COLUMBUS, Ga. (WRBL) – Life changed drastically for 45-year-old Nicole Acosta (now Nicole Warner), when she found out that the mass on her left breast was cancerous.
Warner is no stranger to hospitals, as she was a frontline healthcare worker primarily working at Piedmont Northside. At the start of the pandemic, she was making masks out of surgical tray wraps to help with the effort.
Meanwhile, a mass in her left breast, noted as a dilated milk duct on her mammogram and ultrasound, had gotten bigger. She got her next mammogram in July and received a life-changing diagnosis. Doctors told the mother of four, “You have stage three, grade two breast cancer.”
“I was at a loss…I was devastated,” Warner said. “I just kept thinking about my children and are they old enough to remember me?”
Warner was treated at Piedmont Columbus Regional’s John B. Amos Cancer center. She underwent chemo and is continuing infusions every 3 weeks for a year.
The cancer center continues to see roughly 500 cancer patients per day, as they navigate changes including implementing COVID-19 testing for all cancer patients and doing antibody infusion treatments for anyone at risk of getting a severe form of the virus.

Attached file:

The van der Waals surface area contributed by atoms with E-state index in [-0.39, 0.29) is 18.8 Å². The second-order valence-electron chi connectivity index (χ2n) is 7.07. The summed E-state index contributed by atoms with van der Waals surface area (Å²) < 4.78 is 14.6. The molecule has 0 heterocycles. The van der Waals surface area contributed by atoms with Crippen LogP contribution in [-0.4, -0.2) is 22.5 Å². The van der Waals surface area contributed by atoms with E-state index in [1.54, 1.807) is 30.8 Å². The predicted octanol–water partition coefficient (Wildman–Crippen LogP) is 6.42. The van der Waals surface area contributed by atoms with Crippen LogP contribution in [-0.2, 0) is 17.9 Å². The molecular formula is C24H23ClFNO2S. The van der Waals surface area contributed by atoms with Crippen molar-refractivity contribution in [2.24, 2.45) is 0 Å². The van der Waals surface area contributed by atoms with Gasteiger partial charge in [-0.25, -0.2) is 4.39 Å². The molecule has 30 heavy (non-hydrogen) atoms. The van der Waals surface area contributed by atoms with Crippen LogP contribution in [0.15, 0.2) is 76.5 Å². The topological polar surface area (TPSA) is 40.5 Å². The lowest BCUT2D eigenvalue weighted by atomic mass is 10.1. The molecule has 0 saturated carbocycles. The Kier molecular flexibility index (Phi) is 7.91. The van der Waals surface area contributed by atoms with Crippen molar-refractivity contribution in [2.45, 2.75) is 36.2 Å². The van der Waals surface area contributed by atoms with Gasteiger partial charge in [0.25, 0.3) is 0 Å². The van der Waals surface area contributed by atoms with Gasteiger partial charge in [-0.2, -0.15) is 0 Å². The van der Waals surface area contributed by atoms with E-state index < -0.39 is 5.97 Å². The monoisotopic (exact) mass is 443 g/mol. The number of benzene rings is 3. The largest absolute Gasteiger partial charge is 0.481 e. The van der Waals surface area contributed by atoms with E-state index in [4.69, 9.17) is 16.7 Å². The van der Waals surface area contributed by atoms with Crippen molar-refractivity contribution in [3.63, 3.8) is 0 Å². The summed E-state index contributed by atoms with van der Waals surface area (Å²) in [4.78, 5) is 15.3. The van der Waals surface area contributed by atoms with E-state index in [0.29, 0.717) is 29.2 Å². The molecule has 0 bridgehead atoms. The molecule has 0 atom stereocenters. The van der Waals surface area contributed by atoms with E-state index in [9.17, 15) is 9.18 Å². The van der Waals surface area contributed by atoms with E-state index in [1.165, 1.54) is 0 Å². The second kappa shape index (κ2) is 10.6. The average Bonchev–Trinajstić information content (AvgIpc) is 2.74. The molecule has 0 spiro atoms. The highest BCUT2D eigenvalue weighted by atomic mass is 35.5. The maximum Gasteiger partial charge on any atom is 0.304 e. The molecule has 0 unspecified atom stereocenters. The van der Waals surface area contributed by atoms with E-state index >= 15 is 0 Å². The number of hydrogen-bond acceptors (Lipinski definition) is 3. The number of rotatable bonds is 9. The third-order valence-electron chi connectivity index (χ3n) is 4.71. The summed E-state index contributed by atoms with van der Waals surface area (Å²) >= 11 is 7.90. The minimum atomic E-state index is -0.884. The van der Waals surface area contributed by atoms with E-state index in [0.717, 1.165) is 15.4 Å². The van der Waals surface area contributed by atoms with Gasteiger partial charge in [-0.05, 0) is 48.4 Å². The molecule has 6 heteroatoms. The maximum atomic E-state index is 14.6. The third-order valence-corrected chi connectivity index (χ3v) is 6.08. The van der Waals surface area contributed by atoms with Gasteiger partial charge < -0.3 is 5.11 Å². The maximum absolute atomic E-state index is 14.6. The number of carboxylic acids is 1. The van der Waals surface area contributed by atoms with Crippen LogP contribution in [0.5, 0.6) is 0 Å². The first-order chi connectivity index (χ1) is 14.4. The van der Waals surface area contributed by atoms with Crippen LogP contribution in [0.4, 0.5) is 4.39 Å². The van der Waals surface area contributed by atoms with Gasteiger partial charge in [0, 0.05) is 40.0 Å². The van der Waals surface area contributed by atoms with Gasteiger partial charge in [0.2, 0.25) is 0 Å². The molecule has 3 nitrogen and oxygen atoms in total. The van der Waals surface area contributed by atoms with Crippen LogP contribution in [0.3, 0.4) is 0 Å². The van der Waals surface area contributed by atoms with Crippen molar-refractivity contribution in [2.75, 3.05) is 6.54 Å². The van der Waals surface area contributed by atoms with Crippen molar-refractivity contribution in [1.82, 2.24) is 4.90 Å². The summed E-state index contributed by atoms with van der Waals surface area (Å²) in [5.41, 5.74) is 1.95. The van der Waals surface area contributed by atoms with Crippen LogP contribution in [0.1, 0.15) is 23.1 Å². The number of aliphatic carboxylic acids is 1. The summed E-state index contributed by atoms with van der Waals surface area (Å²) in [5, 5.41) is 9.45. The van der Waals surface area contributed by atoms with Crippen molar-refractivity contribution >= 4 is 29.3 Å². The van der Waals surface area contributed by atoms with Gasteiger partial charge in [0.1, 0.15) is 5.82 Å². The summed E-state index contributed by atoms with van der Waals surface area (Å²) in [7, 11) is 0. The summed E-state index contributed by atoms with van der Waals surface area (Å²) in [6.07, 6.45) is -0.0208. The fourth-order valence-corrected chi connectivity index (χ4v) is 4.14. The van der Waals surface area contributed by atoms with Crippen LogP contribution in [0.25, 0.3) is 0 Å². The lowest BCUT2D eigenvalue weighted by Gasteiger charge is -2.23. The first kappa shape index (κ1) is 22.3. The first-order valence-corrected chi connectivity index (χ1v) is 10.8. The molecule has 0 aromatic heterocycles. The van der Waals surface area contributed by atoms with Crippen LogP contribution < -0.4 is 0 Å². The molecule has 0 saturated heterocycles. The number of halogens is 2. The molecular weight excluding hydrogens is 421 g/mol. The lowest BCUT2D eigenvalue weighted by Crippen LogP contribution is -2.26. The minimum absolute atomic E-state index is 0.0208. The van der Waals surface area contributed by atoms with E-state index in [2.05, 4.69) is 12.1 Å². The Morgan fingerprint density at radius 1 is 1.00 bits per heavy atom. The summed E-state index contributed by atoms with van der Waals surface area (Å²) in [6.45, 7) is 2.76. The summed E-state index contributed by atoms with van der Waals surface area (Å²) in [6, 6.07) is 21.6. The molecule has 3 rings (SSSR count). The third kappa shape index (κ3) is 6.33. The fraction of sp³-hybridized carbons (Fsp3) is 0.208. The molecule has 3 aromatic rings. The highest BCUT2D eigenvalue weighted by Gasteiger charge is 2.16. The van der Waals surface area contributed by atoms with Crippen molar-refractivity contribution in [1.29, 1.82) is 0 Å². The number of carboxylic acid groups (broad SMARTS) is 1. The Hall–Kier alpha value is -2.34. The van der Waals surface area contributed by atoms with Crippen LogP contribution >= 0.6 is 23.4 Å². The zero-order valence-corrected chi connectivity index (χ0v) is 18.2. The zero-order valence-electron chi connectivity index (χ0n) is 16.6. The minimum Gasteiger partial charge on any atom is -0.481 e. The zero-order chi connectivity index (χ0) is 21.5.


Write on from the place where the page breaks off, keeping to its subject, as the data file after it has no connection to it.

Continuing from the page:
“I know I’m not done yet,” Warner said. “I still have some more hurdles to overcome, but I’m positive about it. I just pray to God and thank Him for every day that I do have.”
Warner rang the bell earlier this year to signify the completion of her chemo treatments. As of now, she is preparing to do radiation therapy while battling another underlying health condition.
Her hope for the future is to ring the bell once more when she finishes her radiation.
Tomorrow is World Cancer Day, which is a day to raise awareness of cancer and to encourage its prevention, detection and treatment. Tomorrow, people are encouraged to support all of those who have been affected by this disease.